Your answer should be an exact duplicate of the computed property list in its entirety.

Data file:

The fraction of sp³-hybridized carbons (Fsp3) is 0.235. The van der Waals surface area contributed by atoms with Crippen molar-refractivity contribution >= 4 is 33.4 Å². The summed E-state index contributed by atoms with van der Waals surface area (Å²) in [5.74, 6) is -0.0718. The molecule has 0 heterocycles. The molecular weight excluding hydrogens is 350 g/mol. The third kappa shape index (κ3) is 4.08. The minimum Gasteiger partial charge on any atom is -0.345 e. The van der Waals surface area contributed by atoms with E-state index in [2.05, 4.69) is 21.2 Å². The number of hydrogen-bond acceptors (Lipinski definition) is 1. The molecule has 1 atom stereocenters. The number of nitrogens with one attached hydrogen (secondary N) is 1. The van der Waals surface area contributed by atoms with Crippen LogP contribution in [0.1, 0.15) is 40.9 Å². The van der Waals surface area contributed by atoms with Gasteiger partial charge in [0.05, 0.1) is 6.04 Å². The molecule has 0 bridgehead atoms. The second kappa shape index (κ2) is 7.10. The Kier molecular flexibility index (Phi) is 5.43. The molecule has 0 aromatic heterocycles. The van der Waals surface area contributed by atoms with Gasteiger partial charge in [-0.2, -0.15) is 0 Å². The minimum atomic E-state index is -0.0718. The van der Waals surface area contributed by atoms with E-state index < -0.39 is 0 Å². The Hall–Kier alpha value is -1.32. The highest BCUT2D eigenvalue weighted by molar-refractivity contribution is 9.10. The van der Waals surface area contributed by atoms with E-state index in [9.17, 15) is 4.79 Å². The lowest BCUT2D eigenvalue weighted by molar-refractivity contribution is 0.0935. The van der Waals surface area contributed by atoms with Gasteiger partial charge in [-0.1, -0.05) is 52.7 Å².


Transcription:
The fraction of sp³-hybridized carbons (Fsp3) is 0.235. The van der Waals surface area contributed by atoms with Crippen molar-refractivity contribution >= 4 is 33.4 Å². The summed E-state index contributed by atoms with van der Waals surface area (Å²) in [5.74, 6) is -0.0718. The molecule has 0 heterocycles. The molecular weight excluding hydrogens is 350 g/mol. The third kappa shape index (κ3) is 4.08. The minimum Gasteiger partial charge on any atom is -0.345 e. The van der Waals surface area contributed by atoms with E-state index in [2.05, 4.69) is 21.2 Å². The number of hydrogen-bond acceptors (Lipinski definition) is 1. The molecule has 1 atom stereocenters. The number of nitrogens with one attached hydrogen (secondary N) is 1. The van der Waals surface area contributed by atoms with Crippen LogP contribution in [0.1, 0.15) is 40.9 Å². The van der Waals surface area contributed by atoms with Gasteiger partial charge in [0.05, 0.1) is 6.04 Å². The molecule has 0 bridgehead atoms. The second kappa shape index (κ2) is 7.10. The Kier molecular flexibility index (Phi) is 5.43. The molecule has 0 aromatic heterocycles. The van der Waals surface area contributed by atoms with Gasteiger partial charge in [-0.2, -0.15) is 0 Å². The minimum atomic E-state index is -0.0718. The van der Waals surface area contributed by atoms with E-state index < -0.39 is 0 Å². The Hall–Kier alpha value is -1.32. The highest BCUT2D eigenvalue weighted by molar-refractivity contribution is 9.10. The van der Waals surface area contributed by atoms with E-state index in [9.17, 15) is 4.79 Å². The lowest BCUT2D eigenvalue weighted by molar-refractivity contribution is 0.0935. The van der Waals surface area contributed by atoms with Gasteiger partial charge in [-0.1, -0.05) is 52.7 Å².